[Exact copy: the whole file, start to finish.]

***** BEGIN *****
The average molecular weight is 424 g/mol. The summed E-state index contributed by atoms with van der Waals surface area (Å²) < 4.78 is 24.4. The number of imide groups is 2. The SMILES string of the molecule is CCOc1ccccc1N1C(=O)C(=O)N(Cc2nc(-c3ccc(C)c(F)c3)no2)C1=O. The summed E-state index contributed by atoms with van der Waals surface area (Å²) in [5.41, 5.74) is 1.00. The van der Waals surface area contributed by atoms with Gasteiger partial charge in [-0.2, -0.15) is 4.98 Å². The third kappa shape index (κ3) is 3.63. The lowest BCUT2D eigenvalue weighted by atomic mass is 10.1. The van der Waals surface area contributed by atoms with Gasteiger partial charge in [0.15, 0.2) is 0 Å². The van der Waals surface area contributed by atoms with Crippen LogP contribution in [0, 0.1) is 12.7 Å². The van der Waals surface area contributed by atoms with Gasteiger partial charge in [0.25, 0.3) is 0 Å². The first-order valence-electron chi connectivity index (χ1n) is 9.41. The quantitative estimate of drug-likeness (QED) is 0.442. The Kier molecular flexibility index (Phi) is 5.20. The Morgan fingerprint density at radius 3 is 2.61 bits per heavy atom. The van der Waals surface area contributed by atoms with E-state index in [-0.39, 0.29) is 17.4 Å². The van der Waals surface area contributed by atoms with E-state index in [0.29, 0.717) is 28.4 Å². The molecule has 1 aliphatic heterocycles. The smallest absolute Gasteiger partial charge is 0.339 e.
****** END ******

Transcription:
The average molecular weight is 424 g/mol. The summed E-state index contributed by atoms with van der Waals surface area (Å²) < 4.78 is 24.4. The number of imide groups is 2. The SMILES string of the molecule is CCOc1ccccc1N1C(=O)C(=O)N(Cc2nc(-c3ccc(C)c(F)c3)no2)C1=O. The summed E-state index contributed by atoms with van der Waals surface area (Å²) in [5.41, 5.74) is 1.00. The van der Waals surface area contributed by atoms with Gasteiger partial charge in [-0.2, -0.15) is 4.98 Å². The third kappa shape index (κ3) is 3.63. The lowest BCUT2D eigenvalue weighted by atomic mass is 10.1. The van der Waals surface area contributed by atoms with Gasteiger partial charge in [0.15, 0.2) is 0 Å². The van der Waals surface area contributed by atoms with Crippen LogP contribution in [0, 0.1) is 12.7 Å². The van der Waals surface area contributed by atoms with Gasteiger partial charge in [0.25, 0.3) is 0 Å². The first-order valence-electron chi connectivity index (χ1n) is 9.41. The quantitative estimate of drug-likeness (QED) is 0.442. The Kier molecular flexibility index (Phi) is 5.20. The Morgan fingerprint density at radius 3 is 2.61 bits per heavy atom. The van der Waals surface area contributed by atoms with E-state index in [-0.39, 0.29) is 17.4 Å². The van der Waals surface area contributed by atoms with E-state index in [0.29, 0.717) is 28.4 Å². The molecule has 1 aliphatic heterocycles. The smallest absolute Gasteiger partial charge is 0.339 e.